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# Quantifier Elimination for Presburger Arithmetic

(In the language over integers from Definition of Presburger Arithmetic.)

We consider elimination of a quantifier from a conjunction of literals (because QE from Conjunction of Literals Suffices).

Running example:

## Normalizing Conjunctions of Literals

We first show that we can bring conjunction of literals into a simpler form.

#### Normal Form of Terms

All terms are built from , so using standard transformations they can be represented as:

We call such term a linear term.

#### Normal Form for Literals

Relation symbols: , , .

becomes

becomes

becomes

becomes

becomes

We obtain a disjunction of conjunctions of literals of the form and where are of the form

## Exposing the Variable to Eliminate

By previous transformations, we are eliminating from conjunction of and where is a linear term.

Coefficient next to : To eliminate from such conjunction, we wish to ensure that the coefficient next to is one or minus one.

Observation: is equivalent to and is equivalent to for a positive integer.

If are all coefficients next to in the formula, let be a positive integer such that for all , (for example, let be the least common multiple of ). Multiply each literal where occurs in subterm by constant .

What is the coefficient next to in the resulting formula?

We obtain a formula of the form . Letting , we conclude the formula is equivalent to .

What is the coefficient next to in the resulting formula?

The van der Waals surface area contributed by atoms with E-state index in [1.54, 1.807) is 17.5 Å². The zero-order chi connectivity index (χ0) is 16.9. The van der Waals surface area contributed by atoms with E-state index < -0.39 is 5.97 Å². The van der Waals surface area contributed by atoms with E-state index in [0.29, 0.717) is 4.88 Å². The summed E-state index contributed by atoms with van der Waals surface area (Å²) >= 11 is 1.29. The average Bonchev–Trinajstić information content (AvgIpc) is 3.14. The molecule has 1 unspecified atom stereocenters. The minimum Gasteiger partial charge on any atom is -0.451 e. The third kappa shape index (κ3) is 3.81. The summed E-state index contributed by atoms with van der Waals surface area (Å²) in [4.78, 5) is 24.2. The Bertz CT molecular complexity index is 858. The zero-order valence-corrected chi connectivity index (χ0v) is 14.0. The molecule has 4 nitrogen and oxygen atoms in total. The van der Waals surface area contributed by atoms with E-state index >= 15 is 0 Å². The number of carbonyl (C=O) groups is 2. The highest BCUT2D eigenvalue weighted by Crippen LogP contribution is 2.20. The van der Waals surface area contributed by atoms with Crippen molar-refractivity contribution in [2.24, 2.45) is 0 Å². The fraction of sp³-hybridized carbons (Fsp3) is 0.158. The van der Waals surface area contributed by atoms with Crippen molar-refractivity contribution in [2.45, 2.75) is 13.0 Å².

Lower and upper bounds: Consider the coefficient next to in . If it is , move the term to left side. If it is , move the remaining terms to the left side. We obtain formula of the form

If there are no divisibility constraints (), what is the formula equivalent to?

Replacing variable by test terms: There is a an alternative way to express the above condition by replacing with where do not contain . This is a common technique in quantifier elimination. Note that if holds then certainly .

What are example terms when and ? Hint: ensure that at least one of them evaluates to .

What if i.e. we have additional divisibility constraints?

What is ?

Note that if holds then also holds.

That's it for .

What if ?

That's it!

## Example

Consider verification condition from Symbolic Execution for Example Integer Program.

How can we prove such verification condition?

The invariant of this code example is :

We have to find out if is satisfiable.

We can eliminate quantifiers with equalities: and

becomes , and can be removed

Finally :

## Some Improvements

Avoid transforming to conjunctions of literals: work directly on negation-normal form.

• the technique is similar to what we described for conjunctive normal form

This is the Cooper's algorithm

## References

The presentation in thes notes follows Appendix of this report, which also contains further references.

See Section 7.2 of the Calculus of Computation Textbook for a description of more efficient Cooper's algorithm.